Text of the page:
The Washington Examiner notes that a high-profile Perry supporter has reacted to Perry's withdrawal by blaming the debates:

"The Republicans have let this become the reality show of presidential politics," said Katon Dawson, a former chairman of the South Carolina GOP. "We've let it be driven it by people who don't like us. We've had debates with people who don't like us. It's obvious when you see the questions, it's obvious when you see the bent of some of these debates. For that hour and a half of earned media, we have let the drive-by shooting of the liberal media come after our Republican candidates unfettered. And that really is the tale of this election cycle."

While it's true that there have been way, way too many debates—oh, God, have there been too many debates—the networks (including notorious "gotcha" liberal news organization Fox News) and numerous sponsors (including famous drive-by Democrats the Tea Party Express and Tea Party Patriots) have been encouraging them because of the high ratings. (And from the media's perspective, the fact that a debate can power two or three spins of the old 24-hour news cycle with endless lame-brained analysis and recaps doesn't hurt, either.) But the point is that somebody wants to watch these goddamned things, which means that arguments against debates are arguments against an informed electorate.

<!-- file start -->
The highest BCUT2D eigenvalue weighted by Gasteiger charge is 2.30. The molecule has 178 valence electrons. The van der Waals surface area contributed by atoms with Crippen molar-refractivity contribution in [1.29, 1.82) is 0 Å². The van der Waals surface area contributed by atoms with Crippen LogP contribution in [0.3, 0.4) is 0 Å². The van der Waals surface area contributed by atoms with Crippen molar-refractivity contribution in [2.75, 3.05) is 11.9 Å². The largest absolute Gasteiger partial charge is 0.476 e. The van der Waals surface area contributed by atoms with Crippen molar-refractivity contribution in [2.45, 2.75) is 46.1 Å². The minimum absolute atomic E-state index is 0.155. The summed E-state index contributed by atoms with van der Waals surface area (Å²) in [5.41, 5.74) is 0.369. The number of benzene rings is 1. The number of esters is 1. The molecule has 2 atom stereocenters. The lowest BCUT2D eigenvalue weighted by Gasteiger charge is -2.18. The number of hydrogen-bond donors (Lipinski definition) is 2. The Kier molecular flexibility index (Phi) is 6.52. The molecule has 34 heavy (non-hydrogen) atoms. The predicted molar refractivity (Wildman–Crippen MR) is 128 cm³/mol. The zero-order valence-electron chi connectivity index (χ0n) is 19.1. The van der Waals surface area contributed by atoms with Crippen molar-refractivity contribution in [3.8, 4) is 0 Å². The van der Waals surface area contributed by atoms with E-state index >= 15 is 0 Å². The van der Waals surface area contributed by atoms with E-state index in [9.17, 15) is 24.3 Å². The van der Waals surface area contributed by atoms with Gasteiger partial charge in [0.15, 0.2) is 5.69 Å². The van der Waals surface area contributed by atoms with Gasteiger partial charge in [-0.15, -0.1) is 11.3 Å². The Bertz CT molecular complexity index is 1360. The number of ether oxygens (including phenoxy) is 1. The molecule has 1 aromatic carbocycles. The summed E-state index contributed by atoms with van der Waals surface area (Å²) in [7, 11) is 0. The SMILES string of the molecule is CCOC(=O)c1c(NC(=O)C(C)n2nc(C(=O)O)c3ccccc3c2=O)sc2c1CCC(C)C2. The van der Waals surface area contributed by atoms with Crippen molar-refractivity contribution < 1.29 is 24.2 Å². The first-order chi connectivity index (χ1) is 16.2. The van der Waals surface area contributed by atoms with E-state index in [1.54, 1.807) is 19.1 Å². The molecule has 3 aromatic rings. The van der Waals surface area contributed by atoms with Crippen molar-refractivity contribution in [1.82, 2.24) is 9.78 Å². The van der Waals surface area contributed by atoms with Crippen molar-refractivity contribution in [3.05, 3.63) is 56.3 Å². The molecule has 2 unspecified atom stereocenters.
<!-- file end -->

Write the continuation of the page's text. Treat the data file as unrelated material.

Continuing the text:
But there's more to it than that. Perry's "Oops" moment and lackluster debate performances undeniably killed his campaign. But those weren't his only mistakes. The man proved to be a terrible candidate on a national stage: He had no stage presence, no rapport with voters, no substance, and no control over his own organization. Blaming Perry's exit on the debates is like blaming Amy Winehouse's death on that one last glass of alcohol: Doom was engraved in the man's DNA.